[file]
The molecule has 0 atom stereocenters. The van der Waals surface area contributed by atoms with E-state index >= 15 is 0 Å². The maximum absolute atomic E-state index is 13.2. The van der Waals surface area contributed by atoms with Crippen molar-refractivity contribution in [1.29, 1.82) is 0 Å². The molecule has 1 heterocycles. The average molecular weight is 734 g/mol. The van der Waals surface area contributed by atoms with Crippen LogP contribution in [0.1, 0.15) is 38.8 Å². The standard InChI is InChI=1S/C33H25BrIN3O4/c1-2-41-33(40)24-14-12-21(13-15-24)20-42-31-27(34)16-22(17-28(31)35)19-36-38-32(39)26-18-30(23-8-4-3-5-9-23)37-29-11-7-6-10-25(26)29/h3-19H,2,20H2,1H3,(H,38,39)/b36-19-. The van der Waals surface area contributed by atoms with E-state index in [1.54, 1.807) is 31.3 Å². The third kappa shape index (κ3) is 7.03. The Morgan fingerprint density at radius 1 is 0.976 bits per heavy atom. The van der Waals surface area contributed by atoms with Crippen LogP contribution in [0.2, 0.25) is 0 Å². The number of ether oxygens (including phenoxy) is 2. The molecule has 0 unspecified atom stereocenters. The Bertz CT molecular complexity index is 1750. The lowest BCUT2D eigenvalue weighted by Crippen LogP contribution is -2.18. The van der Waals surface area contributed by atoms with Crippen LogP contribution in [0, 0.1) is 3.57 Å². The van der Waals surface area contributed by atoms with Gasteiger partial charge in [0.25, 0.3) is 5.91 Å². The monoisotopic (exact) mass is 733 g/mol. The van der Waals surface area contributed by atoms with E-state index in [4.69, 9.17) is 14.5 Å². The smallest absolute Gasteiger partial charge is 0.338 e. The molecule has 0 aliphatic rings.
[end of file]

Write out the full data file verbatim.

The molecule has 0 atom stereocenters. The van der Waals surface area contributed by atoms with E-state index >= 15 is 0 Å². The maximum absolute atomic E-state index is 13.2. The van der Waals surface area contributed by atoms with Crippen molar-refractivity contribution in [1.29, 1.82) is 0 Å². The molecule has 1 heterocycles. The average molecular weight is 734 g/mol. The van der Waals surface area contributed by atoms with Crippen LogP contribution in [0.1, 0.15) is 38.8 Å². The standard InChI is InChI=1S/C33H25BrIN3O4/c1-2-41-33(40)24-14-12-21(13-15-24)20-42-31-27(34)16-22(17-28(31)35)19-36-38-32(39)26-18-30(23-8-4-3-5-9-23)37-29-11-7-6-10-25(26)29/h3-19H,2,20H2,1H3,(H,38,39)/b36-19-. The van der Waals surface area contributed by atoms with E-state index in [1.54, 1.807) is 31.3 Å². The third kappa shape index (κ3) is 7.03. The Morgan fingerprint density at radius 1 is 0.976 bits per heavy atom. The van der Waals surface area contributed by atoms with Crippen LogP contribution in [0.2, 0.25) is 0 Å². The number of ether oxygens (including phenoxy) is 2. The molecule has 0 unspecified atom stereocenters. The Bertz CT molecular complexity index is 1750. The lowest BCUT2D eigenvalue weighted by Crippen LogP contribution is -2.18. The van der Waals surface area contributed by atoms with Crippen LogP contribution in [0, 0.1) is 3.57 Å². The van der Waals surface area contributed by atoms with Gasteiger partial charge in [0.25, 0.3) is 5.91 Å². The monoisotopic (exact) mass is 733 g/mol. The van der Waals surface area contributed by atoms with E-state index in [4.69, 9.17) is 14.5 Å². The smallest absolute Gasteiger partial charge is 0.338 e. The molecule has 0 aliphatic rings.